The Endocrine System and COVID-19
Initially characterized as primarily a respiratory illness, COVID-19 has revealed itself to be a multifaceted disease with extrapulmonary manifestations, including impacts on the endocrine system. The widespread presence of the angiotensin-converting enzyme 2 (ACE2) receptor, a key cellular gateway for SARS-CoV-2, in various endocrine tissues, has rendered this system vulnerable to damage caused by the virus. ACE2 receptors, along with transmembrane serine protease 2 (TMPRSS2), are essential for viral entry into host cells, including those in the pancreas, thyroid gland, ovaries, testes, and hypothalamus. This makes the endocrine system susceptible to SARS-CoV-2 infection, raising concerns about long-term complications.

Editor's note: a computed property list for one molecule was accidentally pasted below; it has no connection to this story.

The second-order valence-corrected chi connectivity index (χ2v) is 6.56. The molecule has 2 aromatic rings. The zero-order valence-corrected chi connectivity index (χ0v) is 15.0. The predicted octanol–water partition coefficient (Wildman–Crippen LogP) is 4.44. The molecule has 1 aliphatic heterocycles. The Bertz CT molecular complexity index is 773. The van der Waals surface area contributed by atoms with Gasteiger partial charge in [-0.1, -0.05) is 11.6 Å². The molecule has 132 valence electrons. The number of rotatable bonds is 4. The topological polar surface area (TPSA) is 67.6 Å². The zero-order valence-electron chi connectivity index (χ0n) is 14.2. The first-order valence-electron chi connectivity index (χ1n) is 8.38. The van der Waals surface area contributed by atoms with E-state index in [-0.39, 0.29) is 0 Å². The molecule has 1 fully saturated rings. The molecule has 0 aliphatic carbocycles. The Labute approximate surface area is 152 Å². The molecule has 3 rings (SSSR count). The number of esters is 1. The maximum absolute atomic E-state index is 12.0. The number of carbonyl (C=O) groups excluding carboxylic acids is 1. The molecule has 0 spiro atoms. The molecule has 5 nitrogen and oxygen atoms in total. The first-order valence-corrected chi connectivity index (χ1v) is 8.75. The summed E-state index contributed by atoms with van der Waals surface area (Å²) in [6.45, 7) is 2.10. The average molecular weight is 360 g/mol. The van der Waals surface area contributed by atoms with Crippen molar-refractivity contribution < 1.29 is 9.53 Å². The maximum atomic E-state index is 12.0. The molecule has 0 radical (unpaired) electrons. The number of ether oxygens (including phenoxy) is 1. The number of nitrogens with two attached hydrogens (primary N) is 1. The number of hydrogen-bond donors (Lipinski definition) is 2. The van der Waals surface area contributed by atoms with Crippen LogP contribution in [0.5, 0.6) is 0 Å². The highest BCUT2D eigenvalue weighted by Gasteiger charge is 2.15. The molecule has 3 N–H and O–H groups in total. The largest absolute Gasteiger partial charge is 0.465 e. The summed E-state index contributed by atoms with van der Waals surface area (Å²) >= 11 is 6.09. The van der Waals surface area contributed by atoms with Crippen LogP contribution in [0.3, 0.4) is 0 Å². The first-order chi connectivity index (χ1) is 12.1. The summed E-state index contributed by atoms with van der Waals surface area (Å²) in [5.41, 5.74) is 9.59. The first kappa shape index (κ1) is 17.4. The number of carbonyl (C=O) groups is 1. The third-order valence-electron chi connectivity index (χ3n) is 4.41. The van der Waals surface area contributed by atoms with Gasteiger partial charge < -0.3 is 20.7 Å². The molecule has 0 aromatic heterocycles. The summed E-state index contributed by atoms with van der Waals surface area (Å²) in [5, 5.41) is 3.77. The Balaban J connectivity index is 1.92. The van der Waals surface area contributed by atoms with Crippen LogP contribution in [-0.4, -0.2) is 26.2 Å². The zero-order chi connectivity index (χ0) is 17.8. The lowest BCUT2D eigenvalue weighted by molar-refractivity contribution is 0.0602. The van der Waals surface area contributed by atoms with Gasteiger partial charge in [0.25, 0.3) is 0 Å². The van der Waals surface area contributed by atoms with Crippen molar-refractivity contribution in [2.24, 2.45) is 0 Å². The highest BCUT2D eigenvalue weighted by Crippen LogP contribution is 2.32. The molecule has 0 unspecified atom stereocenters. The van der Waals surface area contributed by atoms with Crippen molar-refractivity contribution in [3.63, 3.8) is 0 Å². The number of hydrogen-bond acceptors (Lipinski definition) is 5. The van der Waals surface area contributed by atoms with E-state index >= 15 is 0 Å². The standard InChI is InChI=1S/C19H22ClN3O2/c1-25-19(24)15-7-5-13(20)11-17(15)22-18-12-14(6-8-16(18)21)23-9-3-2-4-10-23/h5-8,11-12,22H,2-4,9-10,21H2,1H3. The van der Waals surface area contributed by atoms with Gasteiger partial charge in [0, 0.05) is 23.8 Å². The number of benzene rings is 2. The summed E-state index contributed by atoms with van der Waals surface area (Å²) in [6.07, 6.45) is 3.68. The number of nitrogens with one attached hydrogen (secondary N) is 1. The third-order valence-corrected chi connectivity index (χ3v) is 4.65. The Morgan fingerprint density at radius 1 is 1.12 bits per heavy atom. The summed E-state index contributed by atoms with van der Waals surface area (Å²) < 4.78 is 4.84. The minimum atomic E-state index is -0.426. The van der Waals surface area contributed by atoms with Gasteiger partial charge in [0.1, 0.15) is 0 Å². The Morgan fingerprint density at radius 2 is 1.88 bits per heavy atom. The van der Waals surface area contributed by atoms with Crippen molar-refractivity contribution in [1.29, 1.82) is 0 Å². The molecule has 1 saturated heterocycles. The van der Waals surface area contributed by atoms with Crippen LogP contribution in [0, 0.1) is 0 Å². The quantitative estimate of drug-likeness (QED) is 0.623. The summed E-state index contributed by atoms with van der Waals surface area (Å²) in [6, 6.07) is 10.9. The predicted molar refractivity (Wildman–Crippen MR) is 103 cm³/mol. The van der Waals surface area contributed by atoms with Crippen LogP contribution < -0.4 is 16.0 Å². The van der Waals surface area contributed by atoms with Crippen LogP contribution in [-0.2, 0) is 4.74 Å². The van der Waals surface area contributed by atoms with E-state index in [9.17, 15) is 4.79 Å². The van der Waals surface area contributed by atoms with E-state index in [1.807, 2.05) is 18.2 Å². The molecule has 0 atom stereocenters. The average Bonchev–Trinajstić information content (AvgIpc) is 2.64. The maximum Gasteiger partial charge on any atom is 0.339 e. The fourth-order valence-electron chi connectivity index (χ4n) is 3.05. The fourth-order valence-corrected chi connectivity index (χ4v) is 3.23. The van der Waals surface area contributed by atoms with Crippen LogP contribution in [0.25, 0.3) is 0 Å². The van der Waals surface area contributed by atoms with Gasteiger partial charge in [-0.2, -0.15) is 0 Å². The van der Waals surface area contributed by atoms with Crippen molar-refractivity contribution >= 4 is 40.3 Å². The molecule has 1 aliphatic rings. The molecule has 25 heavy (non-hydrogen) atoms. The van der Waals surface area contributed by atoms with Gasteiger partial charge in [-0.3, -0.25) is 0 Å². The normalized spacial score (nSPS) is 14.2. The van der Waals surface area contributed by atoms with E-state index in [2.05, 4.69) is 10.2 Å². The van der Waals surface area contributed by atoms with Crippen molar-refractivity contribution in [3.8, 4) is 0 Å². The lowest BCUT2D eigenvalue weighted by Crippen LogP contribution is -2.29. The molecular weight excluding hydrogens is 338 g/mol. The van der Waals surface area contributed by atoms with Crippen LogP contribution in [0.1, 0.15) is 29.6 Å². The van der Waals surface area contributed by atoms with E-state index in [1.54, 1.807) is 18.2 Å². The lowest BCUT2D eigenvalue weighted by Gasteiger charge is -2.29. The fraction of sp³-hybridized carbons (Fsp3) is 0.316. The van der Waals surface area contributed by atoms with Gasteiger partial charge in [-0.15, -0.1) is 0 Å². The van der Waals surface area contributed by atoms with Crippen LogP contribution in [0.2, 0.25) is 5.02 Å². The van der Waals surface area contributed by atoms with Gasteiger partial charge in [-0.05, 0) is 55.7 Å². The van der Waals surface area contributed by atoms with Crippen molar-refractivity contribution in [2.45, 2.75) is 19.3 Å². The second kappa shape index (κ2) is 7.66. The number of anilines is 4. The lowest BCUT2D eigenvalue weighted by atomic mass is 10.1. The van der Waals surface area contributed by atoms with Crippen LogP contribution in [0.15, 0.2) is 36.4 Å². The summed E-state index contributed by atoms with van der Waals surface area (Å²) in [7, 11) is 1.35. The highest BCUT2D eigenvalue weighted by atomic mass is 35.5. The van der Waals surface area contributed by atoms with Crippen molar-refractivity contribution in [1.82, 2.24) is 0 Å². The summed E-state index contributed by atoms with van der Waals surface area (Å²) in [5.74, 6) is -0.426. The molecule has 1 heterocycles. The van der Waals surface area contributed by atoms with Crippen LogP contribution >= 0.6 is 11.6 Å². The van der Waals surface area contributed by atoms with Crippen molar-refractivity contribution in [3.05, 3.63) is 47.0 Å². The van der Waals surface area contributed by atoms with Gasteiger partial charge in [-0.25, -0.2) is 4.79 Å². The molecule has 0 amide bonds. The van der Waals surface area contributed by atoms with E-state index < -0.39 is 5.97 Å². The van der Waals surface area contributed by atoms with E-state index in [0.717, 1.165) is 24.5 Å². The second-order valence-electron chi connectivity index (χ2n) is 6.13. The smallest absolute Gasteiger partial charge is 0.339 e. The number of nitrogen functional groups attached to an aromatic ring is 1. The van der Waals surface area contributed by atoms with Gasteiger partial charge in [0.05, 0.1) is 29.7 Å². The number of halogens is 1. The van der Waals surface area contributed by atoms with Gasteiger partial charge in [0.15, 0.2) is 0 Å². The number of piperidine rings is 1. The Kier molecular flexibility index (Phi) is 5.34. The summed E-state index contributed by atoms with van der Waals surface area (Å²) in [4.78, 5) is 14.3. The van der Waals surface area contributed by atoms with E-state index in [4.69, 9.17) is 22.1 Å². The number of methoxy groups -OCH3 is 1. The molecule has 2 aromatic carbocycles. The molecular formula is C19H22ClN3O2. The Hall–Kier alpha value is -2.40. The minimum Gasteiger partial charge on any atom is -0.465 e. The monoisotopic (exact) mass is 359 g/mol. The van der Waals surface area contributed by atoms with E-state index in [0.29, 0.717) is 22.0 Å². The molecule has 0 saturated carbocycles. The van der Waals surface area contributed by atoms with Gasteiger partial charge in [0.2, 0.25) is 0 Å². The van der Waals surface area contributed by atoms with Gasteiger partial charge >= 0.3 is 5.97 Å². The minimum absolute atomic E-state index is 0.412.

Furthermore, the pandemic has led to changes in dietary habits, often towards less healthy choices, with potential long-term consequences for endocrine health. Additionally, endocrinopathies such as obesity and diabetes have been identified as significant risk factors for severe COVID-19. The interplay between the virus and the endocrine system is complex and multifaceted, encompassing direct viral injury, endothelial dysfunction, cytokine-induced injury, and dysregulation of the renin-angiotensin-aldosterone system (RAAS). It is worth noting that the medications used to manage COVID-19, such as steroids and antiviral agents, may also have side effects on the endocrine system.
Long-COVID and Endocrine Dysfunction